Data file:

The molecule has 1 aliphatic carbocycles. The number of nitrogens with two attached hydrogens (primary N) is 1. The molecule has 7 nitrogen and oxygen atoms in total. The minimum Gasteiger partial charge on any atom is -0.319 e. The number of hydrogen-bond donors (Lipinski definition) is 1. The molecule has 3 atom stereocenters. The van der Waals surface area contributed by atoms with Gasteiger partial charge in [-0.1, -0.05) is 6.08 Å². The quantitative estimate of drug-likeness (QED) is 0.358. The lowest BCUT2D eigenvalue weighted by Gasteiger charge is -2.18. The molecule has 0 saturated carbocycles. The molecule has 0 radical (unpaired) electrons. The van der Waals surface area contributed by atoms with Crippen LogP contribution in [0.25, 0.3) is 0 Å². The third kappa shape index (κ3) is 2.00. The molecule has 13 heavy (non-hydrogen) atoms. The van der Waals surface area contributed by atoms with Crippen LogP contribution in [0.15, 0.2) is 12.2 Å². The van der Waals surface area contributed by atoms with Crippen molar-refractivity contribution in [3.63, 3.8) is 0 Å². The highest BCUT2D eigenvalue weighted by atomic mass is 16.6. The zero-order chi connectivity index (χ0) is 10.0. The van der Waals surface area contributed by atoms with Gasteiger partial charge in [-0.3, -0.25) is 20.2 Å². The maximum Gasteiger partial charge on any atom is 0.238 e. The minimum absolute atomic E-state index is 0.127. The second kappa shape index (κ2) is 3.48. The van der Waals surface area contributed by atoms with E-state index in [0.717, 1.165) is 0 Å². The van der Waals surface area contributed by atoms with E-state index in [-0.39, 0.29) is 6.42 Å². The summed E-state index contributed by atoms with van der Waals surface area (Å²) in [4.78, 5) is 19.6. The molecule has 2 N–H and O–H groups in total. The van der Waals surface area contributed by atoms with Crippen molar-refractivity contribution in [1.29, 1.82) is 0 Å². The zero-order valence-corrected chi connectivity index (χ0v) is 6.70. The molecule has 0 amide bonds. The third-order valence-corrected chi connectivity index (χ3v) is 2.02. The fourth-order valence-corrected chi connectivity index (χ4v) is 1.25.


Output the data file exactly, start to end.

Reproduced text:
The molecule has 1 aliphatic carbocycles. The number of nitrogens with two attached hydrogens (primary N) is 1. The molecule has 7 nitrogen and oxygen atoms in total. The minimum Gasteiger partial charge on any atom is -0.319 e. The number of hydrogen-bond donors (Lipinski definition) is 1. The molecule has 3 atom stereocenters. The van der Waals surface area contributed by atoms with Gasteiger partial charge in [-0.1, -0.05) is 6.08 Å². The quantitative estimate of drug-likeness (QED) is 0.358. The lowest BCUT2D eigenvalue weighted by Gasteiger charge is -2.18. The molecule has 0 saturated carbocycles. The molecule has 0 radical (unpaired) electrons. The van der Waals surface area contributed by atoms with Crippen LogP contribution in [0.25, 0.3) is 0 Å². The third kappa shape index (κ3) is 2.00. The molecule has 13 heavy (non-hydrogen) atoms. The van der Waals surface area contributed by atoms with Crippen LogP contribution in [0.15, 0.2) is 12.2 Å². The van der Waals surface area contributed by atoms with Crippen molar-refractivity contribution in [3.63, 3.8) is 0 Å². The highest BCUT2D eigenvalue weighted by atomic mass is 16.6. The zero-order chi connectivity index (χ0) is 10.0. The van der Waals surface area contributed by atoms with Gasteiger partial charge in [-0.3, -0.25) is 20.2 Å². The maximum Gasteiger partial charge on any atom is 0.238 e. The minimum absolute atomic E-state index is 0.127. The second kappa shape index (κ2) is 3.48. The van der Waals surface area contributed by atoms with E-state index in [0.717, 1.165) is 0 Å². The van der Waals surface area contributed by atoms with E-state index in [-0.39, 0.29) is 6.42 Å². The summed E-state index contributed by atoms with van der Waals surface area (Å²) in [4.78, 5) is 19.6. The molecule has 2 N–H and O–H groups in total. The van der Waals surface area contributed by atoms with Crippen molar-refractivity contribution in [1.29, 1.82) is 0 Å². The zero-order valence-corrected chi connectivity index (χ0v) is 6.70. The molecule has 0 amide bonds. The third-order valence-corrected chi connectivity index (χ3v) is 2.02. The fourth-order valence-corrected chi connectivity index (χ4v) is 1.25.